The whole line-wide reboot thing reads like a desperate stunt. DC loves to pull stunts. The repeated weekly series plan alone shows that. This stunt in particular will alienate a great deal of the fanbase and probably lose them for a good long time. They say that the point of all this is to garner new readers by eliminating the confusion surrounding certain characters and their continuity but they are failing to understand the simple reason why the comics market isn’t viable to younger readers and that’s that comic books are not cost effective to the consumer.
The article in USA today also mentions that beginning in September, DC comics will be going same-day release with digital and print copies. This is a major leap forward in the digital market but raises even more questions. Are the digital comics going to be significantly cheaper than the print counterparts? If DC wants to make me pay full price for a copy of the new Superman # 1 at $2.99 when I can get it from an online retailer for anywhere from a 10-40% discount, then what is the impetus for me to switch to digital? The price debate is probably the most important hurdle that the comics industry will have to face in the coming years. I bought a blu-ray movie yesterday for $8.99. That’s two plus hours of entertainment plus special features for roughly ten dollars with tax applied. A comic book is 20 pages of content for about $3.25 after taxes are applied and the best case scenario is usually a ten minute read-time if there’s actually any dense content to the book. If you’re trying to attract new readers, you have to give them more bang for their buck. I respect DC for trying to lower the cost of buying comics, but the content provided for the price is a huge turnoff to people who aren’t already hooked. Add to that the fact that comics aren’t readily available anywhere outside of specialized shops and you’ve got a major dilemma. All the continuity stunts in the world will not save you from that pitfall. Comics are being displayed at Barnes and Noble now, but I’ve seen that selection and it’s not very impressive and not too well organized.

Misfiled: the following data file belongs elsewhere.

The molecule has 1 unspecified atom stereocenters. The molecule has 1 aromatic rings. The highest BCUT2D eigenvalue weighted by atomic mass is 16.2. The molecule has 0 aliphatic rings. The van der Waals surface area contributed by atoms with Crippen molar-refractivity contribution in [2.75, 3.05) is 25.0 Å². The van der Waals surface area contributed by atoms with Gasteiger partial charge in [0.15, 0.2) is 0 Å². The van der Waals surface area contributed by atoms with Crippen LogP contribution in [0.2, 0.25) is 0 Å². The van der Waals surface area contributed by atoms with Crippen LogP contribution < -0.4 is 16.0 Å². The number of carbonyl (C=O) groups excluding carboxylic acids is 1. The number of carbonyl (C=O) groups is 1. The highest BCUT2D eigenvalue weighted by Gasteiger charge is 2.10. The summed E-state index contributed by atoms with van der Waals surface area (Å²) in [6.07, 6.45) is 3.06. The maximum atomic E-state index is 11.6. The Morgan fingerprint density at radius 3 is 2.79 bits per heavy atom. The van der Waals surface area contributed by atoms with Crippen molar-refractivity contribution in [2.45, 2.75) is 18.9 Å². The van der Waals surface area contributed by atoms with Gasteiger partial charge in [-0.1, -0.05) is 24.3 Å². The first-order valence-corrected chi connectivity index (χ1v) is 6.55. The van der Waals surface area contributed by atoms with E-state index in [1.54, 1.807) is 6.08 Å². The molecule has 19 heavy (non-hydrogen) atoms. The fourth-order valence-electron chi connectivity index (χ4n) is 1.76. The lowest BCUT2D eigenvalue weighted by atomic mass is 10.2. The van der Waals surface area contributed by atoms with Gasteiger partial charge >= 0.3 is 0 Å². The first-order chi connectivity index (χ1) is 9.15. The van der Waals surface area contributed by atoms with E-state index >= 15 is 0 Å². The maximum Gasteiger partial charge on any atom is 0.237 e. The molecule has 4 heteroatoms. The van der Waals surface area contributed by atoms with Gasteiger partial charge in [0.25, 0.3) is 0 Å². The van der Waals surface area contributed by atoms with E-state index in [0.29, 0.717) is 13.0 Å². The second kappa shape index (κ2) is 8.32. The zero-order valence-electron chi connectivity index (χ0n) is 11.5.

I don’t want to sound like a doomsayer, foretelling the end of comics or anything like that. The industry will adapt and survive in some manner, because too much money stands to be lost if they don’t. But the logic that has gone into DC’s latest stunt boggles the mind of anyone who takes the time to look at it carefully. Perhaps this whole article will be rendered worthless when more information becomes available. I hope everything does work out for the best. I still have friends who work in the retail level of the industry, and all the writers and artists who I’ve developed a rapport with since developing this blog don’t deserve to see their chosen profession crumble because the companies don’t know how to adapt. All I can do is sit and wait and see if what DC has to offer is worth paying for.